dirt the erosion of civilization - from idfltfall...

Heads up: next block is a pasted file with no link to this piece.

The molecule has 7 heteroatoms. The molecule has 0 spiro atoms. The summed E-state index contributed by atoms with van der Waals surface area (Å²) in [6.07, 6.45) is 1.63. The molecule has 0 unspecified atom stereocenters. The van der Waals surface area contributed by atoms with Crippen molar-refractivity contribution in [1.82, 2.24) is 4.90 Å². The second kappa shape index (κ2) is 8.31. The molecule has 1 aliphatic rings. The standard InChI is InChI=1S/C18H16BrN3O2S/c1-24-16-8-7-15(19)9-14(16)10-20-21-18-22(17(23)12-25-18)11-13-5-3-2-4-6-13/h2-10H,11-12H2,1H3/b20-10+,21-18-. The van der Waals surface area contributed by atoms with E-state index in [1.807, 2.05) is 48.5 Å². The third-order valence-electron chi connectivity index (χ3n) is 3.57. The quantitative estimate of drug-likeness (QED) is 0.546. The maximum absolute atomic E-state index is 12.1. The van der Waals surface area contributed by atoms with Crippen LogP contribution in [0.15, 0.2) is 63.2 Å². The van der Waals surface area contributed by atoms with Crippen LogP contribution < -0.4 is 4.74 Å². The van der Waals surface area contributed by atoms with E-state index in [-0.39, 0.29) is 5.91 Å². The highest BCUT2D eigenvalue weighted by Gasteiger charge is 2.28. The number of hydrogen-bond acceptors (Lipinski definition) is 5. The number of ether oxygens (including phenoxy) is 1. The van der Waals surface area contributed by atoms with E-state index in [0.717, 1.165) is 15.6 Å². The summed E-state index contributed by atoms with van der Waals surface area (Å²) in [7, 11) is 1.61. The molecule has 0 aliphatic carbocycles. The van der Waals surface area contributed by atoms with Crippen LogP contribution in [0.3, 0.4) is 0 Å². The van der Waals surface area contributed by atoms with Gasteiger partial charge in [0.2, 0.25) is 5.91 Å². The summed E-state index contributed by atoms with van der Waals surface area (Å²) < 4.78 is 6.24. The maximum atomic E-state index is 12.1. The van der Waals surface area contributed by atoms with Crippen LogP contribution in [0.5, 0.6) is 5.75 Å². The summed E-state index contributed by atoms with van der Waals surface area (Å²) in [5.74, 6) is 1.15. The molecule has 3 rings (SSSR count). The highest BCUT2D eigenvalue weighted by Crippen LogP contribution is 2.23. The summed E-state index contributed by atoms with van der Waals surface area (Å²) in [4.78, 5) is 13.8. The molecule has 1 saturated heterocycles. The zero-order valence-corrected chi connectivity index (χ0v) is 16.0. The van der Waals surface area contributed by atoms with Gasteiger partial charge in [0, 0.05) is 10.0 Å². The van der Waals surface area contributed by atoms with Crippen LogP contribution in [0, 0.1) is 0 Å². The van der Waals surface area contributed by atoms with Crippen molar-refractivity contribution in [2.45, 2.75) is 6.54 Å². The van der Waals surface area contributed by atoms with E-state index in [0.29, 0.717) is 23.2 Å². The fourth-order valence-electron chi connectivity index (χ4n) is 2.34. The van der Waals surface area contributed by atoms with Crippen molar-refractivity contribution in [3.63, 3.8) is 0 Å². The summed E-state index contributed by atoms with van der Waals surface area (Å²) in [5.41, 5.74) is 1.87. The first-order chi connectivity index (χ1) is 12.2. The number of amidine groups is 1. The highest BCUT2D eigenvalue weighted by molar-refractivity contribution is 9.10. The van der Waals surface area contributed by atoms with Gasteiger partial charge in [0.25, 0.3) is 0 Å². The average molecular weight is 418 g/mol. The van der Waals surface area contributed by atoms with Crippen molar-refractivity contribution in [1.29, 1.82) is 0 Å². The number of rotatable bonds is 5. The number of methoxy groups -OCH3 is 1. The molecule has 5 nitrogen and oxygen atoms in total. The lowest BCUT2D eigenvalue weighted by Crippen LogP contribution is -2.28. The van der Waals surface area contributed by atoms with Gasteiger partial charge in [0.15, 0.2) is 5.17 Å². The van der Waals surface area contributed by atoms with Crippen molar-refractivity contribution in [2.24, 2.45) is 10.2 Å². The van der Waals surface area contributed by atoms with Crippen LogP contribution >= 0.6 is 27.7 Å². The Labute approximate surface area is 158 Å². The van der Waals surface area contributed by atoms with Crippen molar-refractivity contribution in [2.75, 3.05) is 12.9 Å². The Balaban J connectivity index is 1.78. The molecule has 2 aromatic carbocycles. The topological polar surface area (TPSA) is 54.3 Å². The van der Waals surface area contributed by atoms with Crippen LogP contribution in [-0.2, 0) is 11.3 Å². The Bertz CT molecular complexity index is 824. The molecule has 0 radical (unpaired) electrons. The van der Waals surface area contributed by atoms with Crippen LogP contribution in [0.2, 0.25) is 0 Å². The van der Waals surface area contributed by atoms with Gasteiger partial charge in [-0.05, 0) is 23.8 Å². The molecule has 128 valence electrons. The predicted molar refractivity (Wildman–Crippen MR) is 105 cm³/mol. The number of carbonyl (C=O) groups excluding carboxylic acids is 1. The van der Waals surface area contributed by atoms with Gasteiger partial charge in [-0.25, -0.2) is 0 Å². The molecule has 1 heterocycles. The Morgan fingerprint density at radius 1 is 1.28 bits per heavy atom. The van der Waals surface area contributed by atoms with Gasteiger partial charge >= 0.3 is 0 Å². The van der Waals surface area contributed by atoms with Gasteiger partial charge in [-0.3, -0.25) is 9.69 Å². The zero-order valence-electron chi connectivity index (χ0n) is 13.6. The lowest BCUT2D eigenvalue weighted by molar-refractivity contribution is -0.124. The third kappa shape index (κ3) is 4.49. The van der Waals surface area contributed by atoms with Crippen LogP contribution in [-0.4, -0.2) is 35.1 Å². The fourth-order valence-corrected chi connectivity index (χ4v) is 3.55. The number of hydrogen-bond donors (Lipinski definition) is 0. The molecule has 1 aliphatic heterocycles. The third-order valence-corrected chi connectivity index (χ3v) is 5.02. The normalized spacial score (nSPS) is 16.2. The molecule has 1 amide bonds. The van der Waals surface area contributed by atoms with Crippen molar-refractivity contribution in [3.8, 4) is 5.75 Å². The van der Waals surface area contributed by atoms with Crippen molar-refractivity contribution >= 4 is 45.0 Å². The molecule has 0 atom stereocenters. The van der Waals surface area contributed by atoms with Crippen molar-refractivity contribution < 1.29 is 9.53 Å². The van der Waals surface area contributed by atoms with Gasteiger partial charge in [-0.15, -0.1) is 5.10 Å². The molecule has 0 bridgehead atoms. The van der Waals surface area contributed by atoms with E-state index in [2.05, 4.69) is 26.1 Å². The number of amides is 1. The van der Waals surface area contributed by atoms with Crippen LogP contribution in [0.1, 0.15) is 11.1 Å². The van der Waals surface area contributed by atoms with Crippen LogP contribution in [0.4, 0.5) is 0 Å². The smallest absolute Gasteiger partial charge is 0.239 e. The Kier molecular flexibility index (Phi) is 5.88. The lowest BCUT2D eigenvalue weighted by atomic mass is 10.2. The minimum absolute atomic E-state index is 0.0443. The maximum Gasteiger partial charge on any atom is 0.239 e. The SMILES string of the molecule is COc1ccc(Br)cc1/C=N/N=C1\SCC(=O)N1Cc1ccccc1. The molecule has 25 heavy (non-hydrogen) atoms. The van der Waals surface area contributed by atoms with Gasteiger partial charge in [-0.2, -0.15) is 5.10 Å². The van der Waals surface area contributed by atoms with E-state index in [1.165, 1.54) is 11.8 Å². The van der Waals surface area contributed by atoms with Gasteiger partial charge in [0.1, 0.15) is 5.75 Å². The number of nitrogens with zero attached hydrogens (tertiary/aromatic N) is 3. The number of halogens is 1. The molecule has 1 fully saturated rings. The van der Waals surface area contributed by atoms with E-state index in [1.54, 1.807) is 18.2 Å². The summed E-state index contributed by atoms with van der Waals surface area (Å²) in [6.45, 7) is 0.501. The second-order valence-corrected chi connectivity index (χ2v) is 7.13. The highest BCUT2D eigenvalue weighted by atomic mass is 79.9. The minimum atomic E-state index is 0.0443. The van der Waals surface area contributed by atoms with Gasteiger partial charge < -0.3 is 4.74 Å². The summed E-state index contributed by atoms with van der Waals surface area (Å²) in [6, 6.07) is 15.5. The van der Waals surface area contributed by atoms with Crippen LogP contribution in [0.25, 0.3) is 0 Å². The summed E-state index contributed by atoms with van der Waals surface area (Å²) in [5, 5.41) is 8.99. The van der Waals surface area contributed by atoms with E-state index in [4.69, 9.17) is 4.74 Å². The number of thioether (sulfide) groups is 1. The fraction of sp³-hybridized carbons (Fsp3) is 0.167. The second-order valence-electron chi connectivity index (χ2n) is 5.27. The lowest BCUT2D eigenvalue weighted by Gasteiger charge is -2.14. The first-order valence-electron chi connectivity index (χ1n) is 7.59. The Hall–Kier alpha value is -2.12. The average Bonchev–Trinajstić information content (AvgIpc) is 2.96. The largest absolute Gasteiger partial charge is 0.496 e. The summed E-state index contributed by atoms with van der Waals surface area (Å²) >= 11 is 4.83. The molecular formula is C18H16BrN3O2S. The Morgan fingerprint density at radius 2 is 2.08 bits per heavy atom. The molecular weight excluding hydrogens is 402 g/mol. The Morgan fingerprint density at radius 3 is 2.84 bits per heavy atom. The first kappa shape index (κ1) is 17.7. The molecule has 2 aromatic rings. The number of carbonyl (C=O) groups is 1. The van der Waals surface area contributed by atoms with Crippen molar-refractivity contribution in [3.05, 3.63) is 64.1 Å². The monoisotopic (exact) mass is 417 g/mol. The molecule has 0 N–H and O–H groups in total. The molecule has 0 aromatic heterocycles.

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Unformatted text preview: from idfltfall illooltjolhttq‘ Sr G In [898 the president of the British Association, Sir William Crookes, addressed the association’s annual meeting, choosing to focus on what he called the wheat problem—how to feed the world. Crookes foresaw the need to radically restructure fertilizer production because society could not indefinitely mine guano and phosphate deposits. He realized that higher wheat yields would require greater fertilizer inputs and that nitrogen was the key limiting nutrient. The obvious long-term solution would be to use the virtually unlimited supply of nitrogen in the atmosphere. Feeding the growing world population in the new century would require finding a way to efficiently transform atmospheric nitrogen into a form plants could use. Crookes believed that science would figure out how to bypass legumes. “England and all civilised nations stand in deadly peril of not having enough to eat. . . . Our wheat-producing soil is totally unequal to the strain put upon it. . . . It is the chemist who must come to rescue. . . . It is through the laboratory that starvation may ultimately be turned into plenty."B Ironically, solving the nitrogen problem did not eliminate world hunger. lnsread the human population swelled to the pointwhere there are more hungry people alive today than ever before. 1‘ ll" 1. atmospheric nitrogen. On July 2, 1909, after years of attempting to synthe— size ammonia, Fritz Haber succeeded in sustaining production of liquid ammonia for five hours in his Karlsruhe laboratory. Crookes’s challenge had been met in just over a decade. Less than a century later, half the nitrogen in the worlds people comes from the process that Haber pioneered. Badische Anilin- und Sodafabrik (BASF) chemist Carl Bosch commer- cialized Haber’s experimental process, now known as the Haber—Bosch process, with amazing rapidity. A prototype plant was operating a year later, construction of the first commercial plant began in 1911, and the first commercial ammonia flowed in September the following year. By the start of the First World War, the plant was capturing twenty metric tons of atmospheric nitrogen a day. As feared by the German high command, the British naval blockade cut off Germany’s supply of Chilean nitrates in the opening days of the war. it soon became clear that the unprecedented amounts of explosives used in the new style of trench warfare would exhauSt German munitions in less than a year. The blockade also cut off BASF from its primary markets and revenue sources. Within months of the outbreak of hostilities the com- pany’s new ammonia plant was converted from producing fertilizer to nitrates for Germany’s ammunition factories. By the war’s end, all of BASF’s production was used for munitions and together with the German war ministry the company was building a major plant deep inside Ger- many, safe from French air raids. 1n the end, however, the German mili- tary did not so much run out of ammunition as it ran out of food. After the war, other countries adopted Germany’s remarkable new wayof producing nitrates. The Allies immediately recognized the strategic value of the Haber-Bosch process; the Treaty ofVersailles compelled BASF to license an ammonia plant in France. in the United States, the National Defense Aer provided for damming the Tennessee River at Mussel Shoals to gener- ate cheap electricity for synthetic nitrogen plants that could manufacture either fertilizers or munitions, depending on which was in greater demand. In the 1920s German chemists modified the Haber-Bosch process to use methane as the fPtJrlsrnrlr Fm nrnrlnrinrr ommnnia Rat-mean Cnrmanu Ammonia plant construction began again in earnest in the run-up to the Second World War. The Tennessee Valley Authority’s (TVA) dams pro- vided ideal sites for additional ammonia plants built to manufacture explo- sives. One plant was operating when lapan bombed Pearl Harbor; ten were operating by the time Berlin fell. After the war, governments around the world sought and fostered mar- kets for ammonia from suddenly obsolete munitions factories. Fertilizer use in the TVA region shot up rapidly thanks to abundant supplies of cheap nitrates. American fertilizer production exploded in the 19505 when new natural gas feedstock plants in Texas, louisiana, and Oklahoma were con— nected to pipelines to carry liquid ammonia north to the corn belt. Europe’s bombed-out plants were rebuilt and converted to fertilizer production. Expansion of Russian ammonia production was based on central Asian and Siberian natural gas fields. Global production of ammonia more than dou- bled in the 19605 and doubled again in the 1970s. By 1998 the world’s chem— ical industry produced more than 150 million metric tons of ammonia a year; the Haber-Bosch process supplied more than 99 percent of produc- tion. Natural gas remains the principal feedstock for about 80 percent of global ammonia production. The agricultural output of industrialized countries roughly doubled in the second half of the twentieth century. Much of this newfound produc- tivity came from increasing reliance on manufactured fertilizers. Global use of nitrogen fertilizers tripled between the Second World War and 1960, tripled again by 1970, and then doubled once more by 1980. The ready availability of cheap nitrogen led farmers to abandon traditional crop rota- tions and periodic fallowing in favor of continuous cultivation of row crops. For the period from 1961 to 2000, there is an almost perfect corre- lation between global fertilizer use and global grain production. Soil ptoducrivity became divorced from the condition of the land as . industrialized agrochemistry ramped up crop yields. The shift to large- scale monoculture and increasing reliance on fertilizer segregated animal husbandry from growing crops. Armed with fertilizers, manure was no lrmnnr npprlprl m mains-din mil Fprrilinr increases in cropproduction. uIf the high-yielding dwarf wheat and rice varieties are the catalysts that have ignited the Green Revolution, then chemical fertilizer is the fuel that has powered its forward thrust.” In 1950 high-income countries in the developed world accounted for more than 90 percent of nitrogen fertilizer consumption; by the end of the century, low- incorne developing countries accounted for 66 percent. In developing nations, colonial appropriation of the best land for export crops meant that increasingly intensive cultivation of marginal land was necessary to feed growing populations. New high-yield crop varieties increased wheat and rice yields dramatically in the 19605, but the greater yields required more intensive use of fertilizers and pesticides. Between 1961 and 1984 fertilizer use increased more than tenfold in developing countries. Well‘to-do farmers prospered while many peasants could nor afford to join the revolution. The green revolution simultaneously created a lucrative global market for the chemicals on which modern agriculture depended and practically ensured that a country embarked on this path of dependency could not realistically change course. In individuals, psychologists call such behavior addiction. Nonetheless, green revolution crops now account for more than three- quarters of the rice grown in Asia. Almost half of third-world farmers use green revolution seeds, which doubled the yield per unit of nitrogen fer— tilizer. In combination with an expansion of the area under cultivation, the green revolution increased third-world agricultural output by more than a third by the mid-1970s. Once again, increased agricultural yields did not end hunger because population growrh kept pace—this time growing well beyond what could be maintained by the natural fertility of the soil. Between 1950 and the early [9705 global grain producrion nearly dou’ bled, yet per capita cereal producrion increased by just a third. Gains slowed after the 19705 when per capita grain production fell by more than to percent in Africa. By the early 1980s population growth consumed grain surpluses from expanded agricultural production. In 1980 world grain reserves rimmed m a fnrnr-rlnv snnnlv \With less than it work cnnnlv nf tion. The number of hungry Chinese fell by more than 50 percent, from more than 400 million to under 200 million. Excluding China, the num- ber of hungry people increased by more titan to percent. The effectiveness of the land redistribution of the Chinese Revolution at reducing hunger shows the importance of economic and cultural factors in fighting hunger. However we view Malthusian ideas, population growth remains critical— outside of China, increased population more than compensated for the tremendous growth in agricultural production during the green revolution. Another key reason why the green revolution did not end world hunger is that increased crop yields depended on intensive fertilizer applications that the poorest farmers could not afford. Higher yields can be more prof- itable to farmers who can afford the new methods, but only if crop prices cover increased costs for fertilizers, pesticides, and machinery. In third world countries the price of outlays for fertilizers and pesticides increased faster than green revolution crop yields. If the poor can’t afford to buy food, increased harvests won’t feed them. More ominously, the green revolutions new seeds increased third-world dependence on fertilizers and petroleum. In India agricultural output per ton of fertilizer fell by two-thirds while fertilizer use increased sixfold. In West java a two—thirds jump in outlays for fertilizer and pesticides swal- lowed up profits from the resulting one-quarter increase in crop yields in the 1980s Across Asia fertilizer use grew three to forty times faster than rice yields. Since the 1980s falling Asian crop yields are thought to reflect soil degradation from increasingly intensive irrigation and fertilizer use. Without cheap fertilizers—and the cheap oil used to make them—this productivity can’t be sustained. As oil prices continue climbing this cen— tury, this cycle may stall with disastrous consequences. We burned more than a trillion barrels of oil over the past two decades. That’s eighty million barrels a day—enough to stack to the moon and back two thousand times. Making oil requires a specific series of geologic accidents over inconceiv- able amounts of time. First, organic-rich sediment needs to be buried faster than it can decay. Then the stuff needs to get pushed miles down into the earth’s crust tn be ankFr’l clnwlv Rnried tnn ripen nr mnlml tnn fact and Estimates for when petroleum production will peak range from before 2020 to about 2040. Since such estimates do not include political or envi— ronmental constraints, some experts believe that the peak in world oil pro- duction is already at hand. Indeed, world demand just rose above world supply for the first time. Exactly when we run out will depend on the polit- ical evolution of the Middle East, but regardless of the details oil produc- tion is projected to drop to less than 10 percent of current production by the end of the century. At present, agriculture consumes 30 percent of our oil use. As supplies dwindle, oil and natural gas will become too valuable to use for fertilizer producrion. Petroleum-based industrial agriculture will end sometime later this century. Not surprisingly, agribusiness portrays pesticide and fertilizer intensive agriculture as necessary to feed the world’s poor. Even though almosr a bil« lion people go hungry each day, industrial agriculture may not be the answer. OVEF the past five thousand years population kept pace with the ability to" feed people. Simply increasing food producrion has networked so far, and it won't if population growrh keeps up. The UN Food and Agri- culture Organization reports that farmers already grow enough to provide 3,500 calories a day to every person on the planet. Per capita food produc- tion since the 1960s has increased faster than the world’s population. World hunger persists because of unequal access to food, a social problem of distribution and economics rather than inadequate agricultural capacity. One reason for the exrent of world hunger is that industrialized agricul- ture displaced rural farmers, forcing them to join the urban poor who can- not afford an adequate diet. In many countries, much of the traditional farmland was converted from subsistence farms to plantations growing high-value export crops. Without access to land to grow their own food, the urban poor all too often lack the money to buy enough food even if it is available. The USDA estimates that about half the fertilizer used each year in the United States simply replaces soil nutrients lost by tepsoil erosion. This puts us in the odd position of consuming fossil fuels—geologically one of the rarest and most useful resources ever discovered—tn nrmrirle a ctrbcti. experiments at Rothamsted from 1843 to 1975 showed that plots treated with farmyard manure for more than a hundred years neatly tripled in soil nitrogen content whereas nearly all the nitrogen added in chemical fertil- izers was lost from the soil—either exported in crops or dissolved in runoff. More recently, a fifteen-year study of the productivity of maize and soy- bean agriculture conducted at the Rodale Insritute in Kutztown, Pennsyl- vania showed no significant differences in crop yields where legumes 0r manure were used instead of synthetic fertilizers and pesticides. The soil carbon content for manured plots and those with a legume rotation respec- tively increased to three to five times that of conventional plots: Organic and conventional cropping systems produced similar profits, but industrial farming depleted soil fertility. The ancient practice of including legumes in crop rotations helped retain soil fertility. Manuring actually increased sorl fertility. , This is really not so mysterious. Most gardeners know that healthy and means healthy plants that, in turn, help maintain healthy soil. I’ve watched this process in our own yard as my wife doused our lot with soil soup brewed in out garage and secondhand coffee grounds liberated from behind our neighborhood coffee shop. I marvel at how we are usmg organic material imported from the tropics, where there are too few nutri— ents in the soil in the first place, to help rebuild the soil on a lot that once had a thick forest soil. Now, five years into this experiment, the soil in our yard has a surface layer of rich organic matter, stays moist long after it rains, and is full of coffee-colored worms. Our caffeinated worms have been busy since we hired a guy with a small bulldozer to rip out the ragged, eighty—two-year-old turf lawn our house came with and reseed the yard with a mix of four different kinds of plants, two grasses and two forbs—one with little white flowers and the other With little red flowers. The flowers are a nice upgrade from our old lawn and we don’t have to water it. Better still, the combination of four plants that grow and bloom at different times keeps out weeds. Our ecoalawn maybe advertised as low maintenance, but we still have to mow it. So we inst cut the grass and leave it to rot where it falls. Within ground—turning our dirt into soil. Recycling organic matter literally put life back in our yard. Adjusted for scale, the same principles could work for farms. About the same time that mechanization transformed conventional ag- riculture, the modern organic farming movement began to coalesce around the ideas of Sir Albert Howard and Edward Faulkner. These two gentlemen with very different backgrounds came to the same conclusion: retaining soil organic matter was the key to sustaining high intensity farm- ing. Howard developed a method to compost at the scale of large agricul- tural plantations, whereas Faulkner devised methods to plant without plowing to preserve a surface layer of organic matter. At the close of the 19305 Howard began to preach the benefits of main- taining soil organic matter as crucial for sustaining agricultural produCtiv— ity. He feared that increasing reliance on mineral fertilizers was replacing soil husbandry and destroying soil health. Based on decades of experience on plantations in India, Howard advocated incorporating large-scale com— posting into industrial agriculture to restore and maintain soil fertility. In Howard’s view, farming should emulate nature, the supreme farmer. Natural systems provide a blueprint for preserving the soil—the first con— dition of any permanent system of agriculture. “Mother earth never attempts to farm without live stock; she always raises mixed crops; great pains are taken to preserve the soil and to prevent erosion; the mixed veg- etable and animal wastes are converted into humus; there is no waste; the processes of growth and the processes of decay balance one another.”ll Constant cycling of organic matter through the soil coupled with weath- ering of the subsoil could sustain soil fertility. Preservation of humus was the key to sustaining agriculture. Howard felt that soil was an ecological system in which microbes pro- vided a living bridge between soil humus and living plants. Maintaining humus was essential for breaking down organic and mineral matter needed to feed plants; soil-dwelling microorganisms that decompose organic mat~ tet lack chlorophyll and draw their energy from soil humus. Soil organic .ir- ‘lllld‘fl i ri-r'I I'l11 l Howard’s methods in the tropics were extremely successful. As word of his increased crop yields and soil-building methods spread, plantations in India. Africa, and Central America began adopting his approach. Howard saw intensive organic farming as how to undo the damage industrial farming inflicted on the world’s soils. He thought that many plant and animal diseases arose from reliance on artificial fertilizers that disrupted the complex biology of native soils. Reestablishiiig organic-rich topsoil through intensive composting would reduce, if not eliminate, the need for pesricides and fertilizers while increasing the health and resilience of crops. After the First World War, Howard saw munitions factories begin man- ufacturing cheap fertilizers advertised as containing everything various crops needed. He worried that adopting fertilizers as standard practice on factory farms would emphasize maximizing profits at the expense of soil health. “The restoration and maintenance of soil fertility has become a universal problem. . . . The slow poisoning of the life of the soil by artifi— cial manures is one of the greatest calamities which has befallen agriculture and mankind.”“ The Second World War derailed adoption of Howard’s ideas. After the war the companies that supplied the world’s armies turned to pumping out fertilizer, this time cheap enough to eclipse soil husbandry. In the middle of the Second World War, Edward Faulkner published Plowman’t Folly in which he argued that plowing—long considered the most basic act of farming—was counterproductive. Enrolled in courses on soil management and farm machinery decades earlier at the University of Kentucky, Faulkner had annoyed his professors by asking what was the point of tearing apart the soil for planting instead of incorporating crops into the organic layer at the ground surface where plants naturally germi- nate. Despite the usual reasons offered for plowing—preparing the seedbed, incorporating crop residues and manure or fertilizers into the sail, and allowing the soil to dry out and warm up in spring—his instructors sheepishly admitted that they knew of no clear scientific reasons for why the first step in the agricultural process was actually necessary After mm. cm W. umrlrincr as s. mnntv agricultural agent in Kentucky and greater tonnage of machinery per man than any other nation. Our agri- cultural population has proceeded to use that machinery to the end of destroying the soil in less time than an...